ST: Is there a specific process you have for naming your songs, they seem very literal at times. (Ie. Brainwormed)
MD: Not really. I just like the sound of certain phrases and words … if I hear something catchy I write it down and maybe use it someday. But often a phrase will come to mind while working on a track, or a current event or something happening around me will inspire things. That said, all of the songs I’ve down with outside vocalists (such as Lisa Shaw) were named by the singer.

ST: How has technology, (ie. Social networking sites like Myspace and Facebook) impacted the business of your music?
MD: I don’t have to hire a publicist so that’s nice. It’s a bit taxing to do all of this on my own when I should be working on tunes but, at the same time, it’s quite liberating that I can do it all on my own. I personally feel this is the best time in history to be an independent musician. Until recently all music releases had to follow the same path for distribution, publicity, performance, and commerce. Most of the time the bands that succeeded were the ones that had the most label money behind them. Now it seems that success follows the musicians who are the most creative and that’s totally exciting. It’d be much better to sit around and think of wild and creative ways to get one’s music out there than going over another label marketing plan.

ST: Has technology affected the way you create music?
MD: Well, technology got me into creating music. I always wanted to be a producer in the electronic realm ever since I became aware of that role. I believe that was when I was first exposed to Trevor Horn (Art Of Noise, Frankie Goes To Hollywood producer) when I was like 15. I just wanted to be him. So, yes. But, that said, I remain very instinctual in the studio and try to not let the gear dominate. I come from the school of exploiting limitation. I think my most creative recordings were made when I only had a four track cassette recorder, a microphone, a reverb box, and a drum machine. I also like the idea of getting to know a piece of gear intimately over time rather than constantly buying new toys. My main keyboard is still the Roland Juno-106 that I bought with my lawn-mowing money in the mid-80’s. I know that thing as well as I know my right arm.

ST: Who would you like to work with professionally?
MD: I’m a terrible collaborator. I get real antsy in the studio working with other people because I like to get in these weird creative zones … other people sort of distract that from happening. I can’t really imagine working with any musical person I really admire as I’d probably just be intimidated and would hold back. But, that said, I was just in Aberdeen, Scotland and started a promising cut with Funky Transport … we’re going to each finish versions separately. I’m also supposed to get together with Jack from Meat Beat Manifesto in a couple weeks to play around with some modular synths, but I think that’s just going to be for fun. But who knows.

ST: What’s the one piece of advice you’d like to offer your audience?
MD: Comfortable shoes and an open mind are great assets on the dance floor.

ST: Describe a Q-Burns fan.
MD: A funny story I like to tell is of when I was in my early 20’s and playing guitar in a popular regional shoegazer band. Like most young guitarists I was optimistic that my band membership would lead to a long line of female groupies. But after each show the only people who would approach me would be geeky guys with glasses who wanted to ask me about my guitar pedals. The fanbase now is a bit more varied, maybe because of the absence of said pedals. I’m happy to say I’ve noticed no one type of Q-Burns Abstract Message fan. I’ve also been told on more than one occasion that I’m sort of a “DJ for those who hate DJs.” That’s kind of nice though I don’t know why anyone would hate DJs.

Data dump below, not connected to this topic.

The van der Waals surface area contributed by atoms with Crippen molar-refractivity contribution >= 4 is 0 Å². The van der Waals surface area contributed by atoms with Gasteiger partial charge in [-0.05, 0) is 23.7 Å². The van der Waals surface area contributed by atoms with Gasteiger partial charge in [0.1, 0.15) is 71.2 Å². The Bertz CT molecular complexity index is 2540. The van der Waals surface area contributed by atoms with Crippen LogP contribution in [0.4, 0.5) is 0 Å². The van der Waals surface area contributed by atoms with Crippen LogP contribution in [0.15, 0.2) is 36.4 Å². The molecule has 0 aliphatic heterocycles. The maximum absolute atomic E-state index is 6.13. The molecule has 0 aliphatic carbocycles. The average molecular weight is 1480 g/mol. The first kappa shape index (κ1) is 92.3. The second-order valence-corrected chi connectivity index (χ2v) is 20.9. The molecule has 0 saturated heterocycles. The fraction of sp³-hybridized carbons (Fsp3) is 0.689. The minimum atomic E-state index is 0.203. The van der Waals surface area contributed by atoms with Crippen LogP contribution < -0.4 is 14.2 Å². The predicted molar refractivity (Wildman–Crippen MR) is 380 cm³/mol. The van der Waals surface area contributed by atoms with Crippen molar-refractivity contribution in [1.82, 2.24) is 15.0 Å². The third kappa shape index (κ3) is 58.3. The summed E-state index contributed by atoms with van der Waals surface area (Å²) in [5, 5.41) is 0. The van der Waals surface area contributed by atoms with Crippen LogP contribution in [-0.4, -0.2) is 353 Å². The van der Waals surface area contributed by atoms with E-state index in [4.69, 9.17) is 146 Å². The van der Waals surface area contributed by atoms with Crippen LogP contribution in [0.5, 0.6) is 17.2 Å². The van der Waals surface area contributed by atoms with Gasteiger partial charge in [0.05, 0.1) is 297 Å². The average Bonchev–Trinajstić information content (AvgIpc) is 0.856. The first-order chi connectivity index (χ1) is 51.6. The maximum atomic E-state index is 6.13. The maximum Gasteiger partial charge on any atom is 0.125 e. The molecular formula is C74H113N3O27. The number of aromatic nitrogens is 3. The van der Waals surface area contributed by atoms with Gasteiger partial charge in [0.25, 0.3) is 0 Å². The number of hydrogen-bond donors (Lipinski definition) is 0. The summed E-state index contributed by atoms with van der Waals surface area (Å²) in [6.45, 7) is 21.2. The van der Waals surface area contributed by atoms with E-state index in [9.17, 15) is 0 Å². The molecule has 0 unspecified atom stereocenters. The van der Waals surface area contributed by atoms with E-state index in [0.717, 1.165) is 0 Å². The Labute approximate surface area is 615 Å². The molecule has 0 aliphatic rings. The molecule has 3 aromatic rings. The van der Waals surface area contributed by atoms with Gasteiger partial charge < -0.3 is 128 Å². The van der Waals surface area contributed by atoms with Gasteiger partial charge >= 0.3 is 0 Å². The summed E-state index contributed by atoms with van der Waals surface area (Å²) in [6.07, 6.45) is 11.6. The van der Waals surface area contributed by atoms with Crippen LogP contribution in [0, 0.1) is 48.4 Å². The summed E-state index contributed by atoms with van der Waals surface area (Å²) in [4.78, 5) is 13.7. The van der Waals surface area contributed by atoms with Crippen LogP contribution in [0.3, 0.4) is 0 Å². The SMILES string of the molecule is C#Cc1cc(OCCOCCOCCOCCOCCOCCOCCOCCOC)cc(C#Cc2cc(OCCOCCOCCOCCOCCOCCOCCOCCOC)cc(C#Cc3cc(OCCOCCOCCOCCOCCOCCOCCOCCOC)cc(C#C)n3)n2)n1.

ST: What’s in your iPod now?
MD: I generally use my iPod only when traveling, and actually mainly listen to talk-oriented podcasts. I guess I just need a beak from music sometimes. My favorite podcasts at the moment are Radio Lab (, the always trusty This American Life (, and The Sound Of Young America ( I also like the Canada-based science podcast Quirks and Quarks ( It’s no secret: I’m a bit of a science nerd.

ST: When are you coming to Toronto?
MD: As soon as someone books me up there. Know anyone? I’d love to make it back up again.

ST: Thank you for your time!
MD: Thank you!

4 thoughts on “IN SPIN Pt II | Q-Burns Abstract Message

  1. Q-Burns Abstract Message says:

    btw – “Brainwormed” came from a kid who told me that my weird sense of humor affected his head like a ‘brainworm.’

    Thanks for the interview!

  2. Frank Litorco says:

    For lack of a better term, Donaldson is a “thinking man’s DJ” who creates music to which people can dance, and not necessarily just “dance music”. This might be a common thread among those DJs who: 1) have been immersed in a diverse array of music early on (btw – he gets bonus marks for citing the Feelies’ high-octane, criminally ignored recording); 2) know how to play instruments and music of an entirely different genre or genres; and, 3) assimilate that knowledge into the creation of the music. I still think his release from 1998, “Feng Shui”, is one of the most sublime recordings to use dance music and electronica as touchstones.

    Great interview, Steffy. The insight you’ve provided into the person making the music was wonderful.

  3. staffeen thompson says:

    Arists like Michael make music a constant discovery for me – it’s just fun and makes my day! I think a good producer makes you examine life, when you need to, and escape reality when you want to…

    Thanks for your comment Frank…and as usual I can always count on you to appreciate such an interview…and such artists! 🙂